The gizmo has to be certified as compliant with regulatory specifications. It has to be registered with the Federal Motor Carrier Safety Administration (FMCSA).
There are standard displays for the RODS and uniform procedures for transferring the data from the big rig or semi-truck to the appropriate safety authorities.
The ELD Rule doesn’t change the current HOS regulations. It is designed to help make sure that the trucking industry and commercial truck drivers comply with those Hour of Service rules.
Citations and Fines Start on December 18, 2017
Earlier this month, the non-profit Commercial Vehicle Safety Alliance (CVSA) issued a news release confirming that as of December 18, 2017, inspectors will be issuing citations for failure to comply with the ELD Rule.
The Federal Motor Carrier Safety Administration confirmed December 18, 2017, as the first day of official enforcement of the ELD Rule. FMCSA explained that as of December 2017, truckers and trucking companies can be cited for not having the gizmo installed on their trucks. The truck driver can be fined for failure to have the ELD installed on his rig.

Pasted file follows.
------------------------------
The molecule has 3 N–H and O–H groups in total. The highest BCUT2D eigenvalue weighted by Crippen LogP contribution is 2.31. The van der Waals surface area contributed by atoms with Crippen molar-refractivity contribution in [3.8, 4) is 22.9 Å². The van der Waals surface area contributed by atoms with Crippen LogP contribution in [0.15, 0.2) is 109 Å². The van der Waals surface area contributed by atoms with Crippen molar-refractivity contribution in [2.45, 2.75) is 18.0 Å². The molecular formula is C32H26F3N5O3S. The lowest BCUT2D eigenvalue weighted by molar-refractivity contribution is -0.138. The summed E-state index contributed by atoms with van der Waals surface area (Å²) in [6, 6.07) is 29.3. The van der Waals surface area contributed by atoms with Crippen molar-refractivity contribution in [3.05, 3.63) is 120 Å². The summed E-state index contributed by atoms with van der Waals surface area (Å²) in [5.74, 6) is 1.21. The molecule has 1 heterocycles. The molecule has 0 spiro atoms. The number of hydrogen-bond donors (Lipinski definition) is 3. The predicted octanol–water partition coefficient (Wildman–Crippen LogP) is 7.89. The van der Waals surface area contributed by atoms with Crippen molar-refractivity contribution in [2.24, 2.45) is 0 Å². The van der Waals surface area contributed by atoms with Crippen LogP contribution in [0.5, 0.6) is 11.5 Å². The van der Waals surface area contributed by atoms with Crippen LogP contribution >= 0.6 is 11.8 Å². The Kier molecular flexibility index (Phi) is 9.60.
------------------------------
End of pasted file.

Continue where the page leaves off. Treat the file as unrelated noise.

Citations for failure to follow and comply with the new HOS Rules themselves will begin in April 2018.
The Federal Motor Carrier Safety Administration’s (FMCSA) congressionally mandated ELD compliance deadline is still set for Dec. 18, 2017.
On that date, inspectors and roadside enforcement personnel will begin documenting violations on roadside inspection reports and, at the jurisdiction’s discretion, will issue citations to commercial motor vehicle drivers operating vehicles without a compliant ELD.
Beginning April 1, 2018, inspectors will start placing commercial motor vehicle drivers out of service if their vehicle is not equipped with the required device.